In the above example, the program will print Pass! Go to the next level if the score is 50 or more. It will print Fail! Try again later if the score is below 50.

Else If Statement

We usually use the if…else statement when evaluating one condition. What if we want to add more conditions to our if…else statement? Simple, we use the else if statement! Unlike the if…else statement, the else if statement allows us to have more than two possible outcomes. We can also use it as many times as we want.

Else If Statement Syntax

else if  (condition) {
//Code block to be executed

Else If in Action

Let time =  ‘12:00 am’
If (time === '9:00 am') {
Console.log(‘Good Morning! Time to wake up.’)
} else if (time === ‘12:00 am’) {
Console.log(‘Good afternoon! Time for lunch.’)
} else if (time === ‘4:00 am’) {
Console.log(‘Good Afternoon! Time to go to the gym.’)
} else if (time === ‘10:00 pm’) {
Console.log(‘Goodnight! Time to sleep.’)
} else {
Console.log(‘Invalid time!’)

In the above example, the program will print Good afternoon! Time for lunch. because the time is set to 12:00 am.

Switch Statement

While the else if statements are incredible for introducing more conditions to our if…else statement, writing many statements can be cumbersome. Moreover, numerous else if statements chained in an if…else statement can be hard to evaluate. As a result, they often have readability issues and are notorious for causing errors.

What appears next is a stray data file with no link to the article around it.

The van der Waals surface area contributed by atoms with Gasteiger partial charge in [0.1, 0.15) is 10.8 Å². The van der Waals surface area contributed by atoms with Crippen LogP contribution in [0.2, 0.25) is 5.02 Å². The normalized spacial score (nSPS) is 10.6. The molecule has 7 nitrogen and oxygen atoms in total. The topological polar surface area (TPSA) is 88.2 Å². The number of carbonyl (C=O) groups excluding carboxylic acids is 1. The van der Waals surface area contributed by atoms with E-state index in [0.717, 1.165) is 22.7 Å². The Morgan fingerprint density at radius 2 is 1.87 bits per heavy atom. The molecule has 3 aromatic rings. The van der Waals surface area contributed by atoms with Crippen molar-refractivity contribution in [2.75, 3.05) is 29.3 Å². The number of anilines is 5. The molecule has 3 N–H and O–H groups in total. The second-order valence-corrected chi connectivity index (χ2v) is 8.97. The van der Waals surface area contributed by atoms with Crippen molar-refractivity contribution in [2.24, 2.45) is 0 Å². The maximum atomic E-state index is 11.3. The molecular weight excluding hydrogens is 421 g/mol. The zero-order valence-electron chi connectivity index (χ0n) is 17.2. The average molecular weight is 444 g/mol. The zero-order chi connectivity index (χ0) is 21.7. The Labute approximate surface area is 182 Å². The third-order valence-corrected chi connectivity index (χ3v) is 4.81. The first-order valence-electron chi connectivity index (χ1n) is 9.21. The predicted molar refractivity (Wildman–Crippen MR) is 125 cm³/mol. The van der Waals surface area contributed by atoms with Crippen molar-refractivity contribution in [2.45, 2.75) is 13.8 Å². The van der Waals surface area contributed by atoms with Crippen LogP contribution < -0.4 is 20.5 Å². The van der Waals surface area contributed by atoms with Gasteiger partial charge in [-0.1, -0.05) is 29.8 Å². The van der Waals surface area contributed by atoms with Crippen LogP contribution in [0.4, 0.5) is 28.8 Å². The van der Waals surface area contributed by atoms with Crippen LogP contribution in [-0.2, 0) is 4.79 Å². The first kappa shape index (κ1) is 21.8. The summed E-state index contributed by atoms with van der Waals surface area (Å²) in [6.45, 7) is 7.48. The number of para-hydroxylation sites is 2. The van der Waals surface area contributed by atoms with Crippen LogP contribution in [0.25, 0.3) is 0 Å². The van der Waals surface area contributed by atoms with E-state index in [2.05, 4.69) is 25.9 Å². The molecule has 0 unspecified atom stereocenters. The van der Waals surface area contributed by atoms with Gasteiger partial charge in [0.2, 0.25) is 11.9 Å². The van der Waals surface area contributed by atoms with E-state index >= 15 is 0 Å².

Luckily, we can take advantage of the switch statement to avoid dealing with multiple if…else and else if statements. A switch statement is not only straightforward to write but also easy to read and maintain.

Switch Statement Syntax

switch(expression) {
case a: 
//code block to be executed 
case b: 
//code block to be executed 
case c: 
//code block to be executed 
//code block to be executed 

The example above shows a switch statement. A switch statement begins with a variable called a switch followed by an expression enclosed in parenthesis. Curly brackets encircling case clauses come after the expression. Each case clause ends with a semicolon to tell the JavaScript interpreter to skip to the subsequent clause.

The switch statement evaluates the expression once and compares its value against those in the case clauses. Only the code block in the case clause that matches the expression will be executed. If there is no match, the default code will run.

Switch Statement in Action

let shoeName = ‘adidasSamba’
switch (shoeName) {
case ‘adidasGazelle’: 
console.log(‘Adidas Gazelle costs $49);
case 'adidaSamba':
console.log(‘Adidas Samba costs $99’);
case 'adidasSuperstar'
console.log(‘Adidas Superstar costs $149)
case 'adidasNMD'
console.log(‘Adidas NMD costs $199)
case 'adidasCampus'
console.log(‘Adidas Campus costs $249)
console.log(Invalid option!);


Adidas Samba costs $99

Parting Shot

Throughout this article, we’ve discussed JavaScript if, else, else if, and switch statements. These statements are essential when it comes to executing specific code blocks based on preset conditions. Each of the statements plays a distinctive role and must be used correctly to achieve the desired results. In conclusion, applying best practices and avoiding common pitfalls when using these conditions to unlock their full potential is imperative.